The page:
The Green River below Flaming Gorge Reservoir is one of the west’s premiere fly fishing destinations. If you haven’t fly fished this incredible fishery, this article is here to provide you with all the essential information you need for this bucket-list fishing trip.


What the Green River is Known For:
When fly fishing the Green River, you have over 30 miles of float fishing in crystal clear water give the experienced oarsmen chances to catch brown, rainbow, cutthroat, and brook trout. Most fish average between 14-18 inches with fish over 20 inches being more and more common these days. Unique chances to fish size 2 / 4 Cicada patterns and stare at fish in pools 30ft deep give the Green it’s well deserved fame. The river is broken down into 3 separate sections by the US Forest Service for management purposes. Section A “Red Canyon” From the Dam to Little Hole. Section B “Devils Hole” from Little Hole downstream to Indian Crossing. Section C “Browns Park” Is from Indian Crossing to State bridge.

A Section:
This section is approximately 7.2 miles long with walk wade access along the entire stretch. Approached from the Dam or Little Hole the wade fisherman will find a well marked and maintained trail. Floating this section is by far the most popular option and should not be a problem for the experienced oarsman. With nine class II/III Rapids with names like ‘Mother in Law Rapid” “Dead Mans Rapid” and a few named rocks you can see why a few boats do get into trouble every year. With the Nick name “The Aquarium” A section is a technical nymph fishery requiring a light line approach with tiny flies. From June through September the trout seem to be a little more forgiving as they readily take a properly drifted dry fly

B Section:
This section from Little Hole down stream to Indian Crossing is 9 miles long. Walk wade access is blocked by a ridge about 1/2 mile from the boat launch. If your ready for a hike there’s a foot trail over the ridge but.. again  floating is your best bet. With limited access and the average shuttle fee about $100 fishing pressure is dramatically reduced. For the inexperienced oarsman I highly recommend you take a guide trip your 1st run down due to Red Creek Rapids. This class III rapid is well marked and can be scouted from river right, and really should be no problem for the experienced oarsman. Just stay river left!! Being farther from the Dam you will find fewer fish than in A Section but the average size increases to 18-20 inches, with some fish being 22″ and Bigger. Dry dropper is my rig of choice when fishing B section and some would argue this to be the best dry dropper water in the country.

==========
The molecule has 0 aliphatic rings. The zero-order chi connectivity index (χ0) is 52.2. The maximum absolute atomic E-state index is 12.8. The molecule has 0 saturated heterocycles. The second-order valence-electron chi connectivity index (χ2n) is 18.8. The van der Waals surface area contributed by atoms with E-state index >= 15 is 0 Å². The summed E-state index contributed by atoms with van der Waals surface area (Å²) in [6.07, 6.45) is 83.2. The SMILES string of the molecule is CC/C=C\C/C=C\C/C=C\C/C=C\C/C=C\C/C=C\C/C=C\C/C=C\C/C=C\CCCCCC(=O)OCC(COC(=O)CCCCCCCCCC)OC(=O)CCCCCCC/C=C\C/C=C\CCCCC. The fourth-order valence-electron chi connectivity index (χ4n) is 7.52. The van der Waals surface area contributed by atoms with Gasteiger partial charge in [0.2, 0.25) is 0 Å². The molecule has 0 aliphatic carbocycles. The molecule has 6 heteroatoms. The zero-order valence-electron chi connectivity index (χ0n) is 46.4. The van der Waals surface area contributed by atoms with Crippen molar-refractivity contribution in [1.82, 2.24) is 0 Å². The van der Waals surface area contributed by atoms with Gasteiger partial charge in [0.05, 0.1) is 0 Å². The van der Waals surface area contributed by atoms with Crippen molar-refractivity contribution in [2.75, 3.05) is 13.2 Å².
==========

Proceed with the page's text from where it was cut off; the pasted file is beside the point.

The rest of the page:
C Section:
This section totals over 15 miles long and is set apart from the upper two sections. It is the easiest section to row and should not be a concern for even an inexperienced oarsman.  Flowing though Little Swallow Canyon and Swallow Canyon these areas offer fantastic fishing along with beautiful views. The rest of C Section goes through Browns Park that has the characteristics of sage brush desert. Nonetheless Browns Park offers up double digit lb Rainbow and Brown trout every year. Though your numbers of fish will be lower chances at monster trout on the Dry keep me coming back year after year.



Midge Hatch: A 365 day a year bug! don’t leave home with out a good selection.
BWO Hatch: Spring Blue wing olive mayflies are going to be your 1st hatch to really bring up every fish in the river. From late February to early May these size 16-18 bugs are like trout candy.
Pale Morning Dun: Good numbers appear in March and last through May on warmer days. A technical dry to present properly but can reward persistent anglers with good fish.
Cicada Hatch: Typical to see/hear the Cicada Hatch just after high water. Bigger bugs equal bigger flies and some epic takes. Year to year Cicada’s very on how heavy the hatch can be based on weather and the Cicada’s life cycle.
Yellow Sally Stone Hatch: Following the Cicada’s is the yellow sally, it is typical to see this Hatch in good numbers after the 4th of July. Pounding the bank and throwing these drys in fast runs is an effective tactic.
Caddis Hatch: This hatch can be the most prolific bug activity on the river all year. lasting from June to September this is one of my go to bugs to bring fish to the surface.
Terrestrials: When I think of the green river I see big foam hopper patterns, Beatles, and Ants. Weather its a dry dropper rig or double drys, terrestrials offer a some of the best fishing the Green can offer up.


Fly Fishing the Green River can be compared to a religious experience and we at Minturn Anglers get updated and accurate fishing reports from fellow guides and fisherman alike. Hell, we even fish the Green River a few times a year ourselves (See our Fish Alongs on the Events Schedule)

Give us a call at either Minturn Anglers shop location for fly fishing the Green River –

Minturn – (970) 827-9500

Parker – (720) 851-4665

Leave a Comment

Your email address will not be published. Required fields are marked *